Secretary Hull also rejected this plan and instead proposed a three-month truce, during which time the Japanese would pull out of southern Indochina and the United States would resume limited oil shipments to Japan. Prior to formal presentation of this proposal, Hull showed it to several Washington-based representatives of other nations with interests in the region. They were unanimous in their disapproval, saying that it contained no provisions for China's continued existence, and that if China pulled out of the war altogether it would make thousands of Japanese troops available for service elsewhere. This proposal, therefore, was never sent on to Japan.
On November 26, a ten-point proposal was presented to the Japanese, but it was not much more conciliatory than the earlier one. Under its terms Japan was to end all military operations in China and Indochina and leave those countries, and extend diplomatic recognition to the Nationalist Chinese government headed by Chiang Kai-shek. Further, Japan was to effectively pull out of the Tripartite Pact with Italy and Germany and join some sort of multilateral non-aggression pact in East Asia. The United States in return would unfreeze Japanese assets in this country, restore trade with Japan, and help stabilize the Japanese currency. The United States would also attempt to end extraterritoriality in China. Secretary Hull knew when he sent this proposal that the Japanese could not possibly accept it. He also knew that it would now be only a matter of time before Japan and the United States were at war.
At this point, Japanese military planners believed that their only option was war with the United States. The oil embargo had forced Japanese forces toward the Dutch East Indies to get the oil they needed to continue their conquest of China. They regarded the American embargo, as well as other economic sanctions, as unnecessary provocation. The United States had set the stakes for peace too high. Japan had either to withdraw from China or go to war with the United States. Withdrawal was completely out of the question. Japan had invested too much time, treasure, and lives in the China venture to pull out now.
Private Morita, meanwhile, finally got a chance to go to the shooting range. Perhaps his new battery commander decided that all of his men should have at least some proficiency with firearms, even though they would not likely be called upon to use them unless an enemy was about to overrun their battery's position. Thus Morita finally got a chance to shoot something smaller than a 105mm howitzer, but it was not to be the standard infantry rifle. Instead, he qualified as a marksman with the .45-caliber semi-automatic pistol that had been the army's standard handgun since before World War I. Within less than a week, the United States was at war.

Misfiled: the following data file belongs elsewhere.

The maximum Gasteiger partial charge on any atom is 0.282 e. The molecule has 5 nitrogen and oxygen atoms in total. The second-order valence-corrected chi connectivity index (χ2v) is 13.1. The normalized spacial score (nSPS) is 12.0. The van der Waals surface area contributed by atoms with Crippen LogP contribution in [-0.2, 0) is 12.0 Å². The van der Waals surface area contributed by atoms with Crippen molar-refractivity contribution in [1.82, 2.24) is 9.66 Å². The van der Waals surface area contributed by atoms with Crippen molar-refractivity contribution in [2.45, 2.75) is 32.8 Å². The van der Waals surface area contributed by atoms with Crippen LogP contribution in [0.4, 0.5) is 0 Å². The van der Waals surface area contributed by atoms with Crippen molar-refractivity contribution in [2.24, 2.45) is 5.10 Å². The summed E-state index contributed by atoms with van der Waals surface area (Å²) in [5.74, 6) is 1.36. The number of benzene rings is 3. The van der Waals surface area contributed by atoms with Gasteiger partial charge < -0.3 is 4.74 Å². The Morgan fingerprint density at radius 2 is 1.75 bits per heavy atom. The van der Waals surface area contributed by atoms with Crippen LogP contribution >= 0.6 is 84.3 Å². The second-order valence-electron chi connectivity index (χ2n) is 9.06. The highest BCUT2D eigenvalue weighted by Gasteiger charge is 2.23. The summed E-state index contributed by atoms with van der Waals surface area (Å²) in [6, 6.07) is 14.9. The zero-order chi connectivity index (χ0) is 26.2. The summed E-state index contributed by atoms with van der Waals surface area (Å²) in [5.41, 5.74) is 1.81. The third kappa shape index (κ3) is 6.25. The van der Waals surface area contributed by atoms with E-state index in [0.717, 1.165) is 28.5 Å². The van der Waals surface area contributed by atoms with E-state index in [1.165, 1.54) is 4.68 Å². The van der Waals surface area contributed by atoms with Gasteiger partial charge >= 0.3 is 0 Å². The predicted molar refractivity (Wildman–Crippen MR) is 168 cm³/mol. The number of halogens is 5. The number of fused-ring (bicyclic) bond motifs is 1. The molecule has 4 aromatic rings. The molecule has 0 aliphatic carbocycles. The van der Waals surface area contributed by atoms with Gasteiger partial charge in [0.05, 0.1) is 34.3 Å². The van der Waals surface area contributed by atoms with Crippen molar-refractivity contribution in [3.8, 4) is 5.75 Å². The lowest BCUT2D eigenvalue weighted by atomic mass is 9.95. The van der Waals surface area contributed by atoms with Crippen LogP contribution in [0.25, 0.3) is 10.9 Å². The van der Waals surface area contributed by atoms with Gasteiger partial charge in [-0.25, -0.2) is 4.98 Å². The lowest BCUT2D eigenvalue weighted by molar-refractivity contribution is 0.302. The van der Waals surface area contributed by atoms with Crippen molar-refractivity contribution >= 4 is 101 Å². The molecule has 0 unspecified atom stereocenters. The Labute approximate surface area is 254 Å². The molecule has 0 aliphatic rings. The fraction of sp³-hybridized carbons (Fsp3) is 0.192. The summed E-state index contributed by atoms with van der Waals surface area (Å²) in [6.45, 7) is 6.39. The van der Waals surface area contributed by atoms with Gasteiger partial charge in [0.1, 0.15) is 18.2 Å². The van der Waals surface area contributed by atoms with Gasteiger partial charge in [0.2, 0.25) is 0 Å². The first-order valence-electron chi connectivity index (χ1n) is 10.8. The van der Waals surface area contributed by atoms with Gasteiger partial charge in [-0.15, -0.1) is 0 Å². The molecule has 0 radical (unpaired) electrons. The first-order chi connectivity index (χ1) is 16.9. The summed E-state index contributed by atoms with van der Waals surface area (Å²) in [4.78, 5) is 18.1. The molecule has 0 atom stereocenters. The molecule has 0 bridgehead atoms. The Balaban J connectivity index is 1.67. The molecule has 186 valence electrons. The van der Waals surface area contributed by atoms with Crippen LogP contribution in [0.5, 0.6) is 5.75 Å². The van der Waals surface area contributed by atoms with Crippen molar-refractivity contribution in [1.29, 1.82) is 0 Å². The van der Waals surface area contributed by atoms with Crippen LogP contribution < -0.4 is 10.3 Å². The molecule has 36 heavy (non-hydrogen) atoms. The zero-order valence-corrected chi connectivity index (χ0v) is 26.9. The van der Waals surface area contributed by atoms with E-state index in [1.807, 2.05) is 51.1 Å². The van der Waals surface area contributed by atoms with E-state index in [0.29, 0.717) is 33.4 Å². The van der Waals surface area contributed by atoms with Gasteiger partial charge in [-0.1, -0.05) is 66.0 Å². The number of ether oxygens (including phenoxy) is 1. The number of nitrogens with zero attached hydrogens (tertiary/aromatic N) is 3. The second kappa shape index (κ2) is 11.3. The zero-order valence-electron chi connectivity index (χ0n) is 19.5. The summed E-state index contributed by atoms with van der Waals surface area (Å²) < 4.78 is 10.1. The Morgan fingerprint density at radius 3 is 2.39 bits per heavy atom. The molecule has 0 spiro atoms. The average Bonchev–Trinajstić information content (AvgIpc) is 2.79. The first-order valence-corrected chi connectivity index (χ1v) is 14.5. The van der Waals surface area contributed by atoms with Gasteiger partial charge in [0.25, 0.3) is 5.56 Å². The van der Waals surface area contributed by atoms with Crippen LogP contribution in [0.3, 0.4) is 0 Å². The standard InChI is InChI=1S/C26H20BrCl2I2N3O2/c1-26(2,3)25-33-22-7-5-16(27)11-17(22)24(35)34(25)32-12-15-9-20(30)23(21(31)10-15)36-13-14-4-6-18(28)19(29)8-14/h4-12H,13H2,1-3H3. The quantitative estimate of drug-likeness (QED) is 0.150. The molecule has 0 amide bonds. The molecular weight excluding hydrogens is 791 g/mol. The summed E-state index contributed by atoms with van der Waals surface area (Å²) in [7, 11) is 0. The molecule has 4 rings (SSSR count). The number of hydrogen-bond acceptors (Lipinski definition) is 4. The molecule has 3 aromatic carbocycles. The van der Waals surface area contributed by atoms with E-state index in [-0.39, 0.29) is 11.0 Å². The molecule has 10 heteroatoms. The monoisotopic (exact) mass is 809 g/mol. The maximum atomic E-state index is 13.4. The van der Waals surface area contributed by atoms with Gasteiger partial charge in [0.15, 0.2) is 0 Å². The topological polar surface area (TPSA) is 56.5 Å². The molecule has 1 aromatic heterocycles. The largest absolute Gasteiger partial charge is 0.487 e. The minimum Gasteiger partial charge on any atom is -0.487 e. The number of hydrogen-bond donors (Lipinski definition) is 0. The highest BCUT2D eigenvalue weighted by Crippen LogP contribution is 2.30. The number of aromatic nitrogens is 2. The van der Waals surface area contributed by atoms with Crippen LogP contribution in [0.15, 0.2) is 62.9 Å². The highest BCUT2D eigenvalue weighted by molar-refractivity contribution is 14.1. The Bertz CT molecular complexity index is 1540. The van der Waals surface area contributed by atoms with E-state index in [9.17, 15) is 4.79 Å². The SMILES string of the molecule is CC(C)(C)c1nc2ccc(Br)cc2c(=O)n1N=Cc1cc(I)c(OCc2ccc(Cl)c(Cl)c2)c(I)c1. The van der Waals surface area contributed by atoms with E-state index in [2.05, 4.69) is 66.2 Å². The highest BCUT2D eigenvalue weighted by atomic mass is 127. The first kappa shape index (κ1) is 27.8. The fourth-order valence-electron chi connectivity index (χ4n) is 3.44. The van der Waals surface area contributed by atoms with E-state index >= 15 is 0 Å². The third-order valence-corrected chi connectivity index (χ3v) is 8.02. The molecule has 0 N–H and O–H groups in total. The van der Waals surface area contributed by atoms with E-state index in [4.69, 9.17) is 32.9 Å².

In the pre-dawn hours of Sunday, December 7, 1941, the ships of a Japanese naval task force that had left Japan almost two weeks earlier prepared for action in the waters north of the Hawaiian island of Oahu. The aircraft carriers turned into the wind to launch a variety of aircraft including dive bombers, torpedo bombers, high-altitude bombers, and fighters. American radar operators on Oahu detected the aircraft when they were still 140 miles out, but so complete was the surprise that American military authorities thought them to be a flight of American bombers due in from the mainland. At five minutes to eight, the attack began and America was in World War II.
Japanese targets were the American naval base at Pearl Harbor and the military airfields nearby. Eight battleships, the pride of the Pacific Fleet, were moored in two rows close together alongside Ford Island in the middle of the harbor. Fighters and bombers were parked in clusters at Wheeler Army Airfield and at Hickam Field to make it easier to defend against saboteurs. Japanese pilots found these arrangements almost too good to be true. Attack plans also called for the employment of five small, two-man "midget" submarines of the Imperial Japanese Navy. Launched from larger submarines positioned just offshore, they were to submerge and enter the harbor before the aircraft arrived. Then, when the air raid began, they were to launch torpedoes at American warships from close range and escape the harbor to rendezvous with their "mother ships."
The attack was devastating! Eight American battleships were destroyed or badly damaged, as were several cruisers, destroyers, and other vessels. Almost all of the 350 American airplanes at Oahu were destroyed on the ground. Approximately twenty-four hundred Americans died and another one thousand were wounded. Japanese losses in the two-hour raid were all five midget submarines, twenty-nine airplanes, and fifty-five men. That same day (December 8 in territories west of the International Dateline) other Japanese forces struck at targets elsewhere in the Pacific, including, notably, the Philippines, Thailand, Malaya, and Wake Island.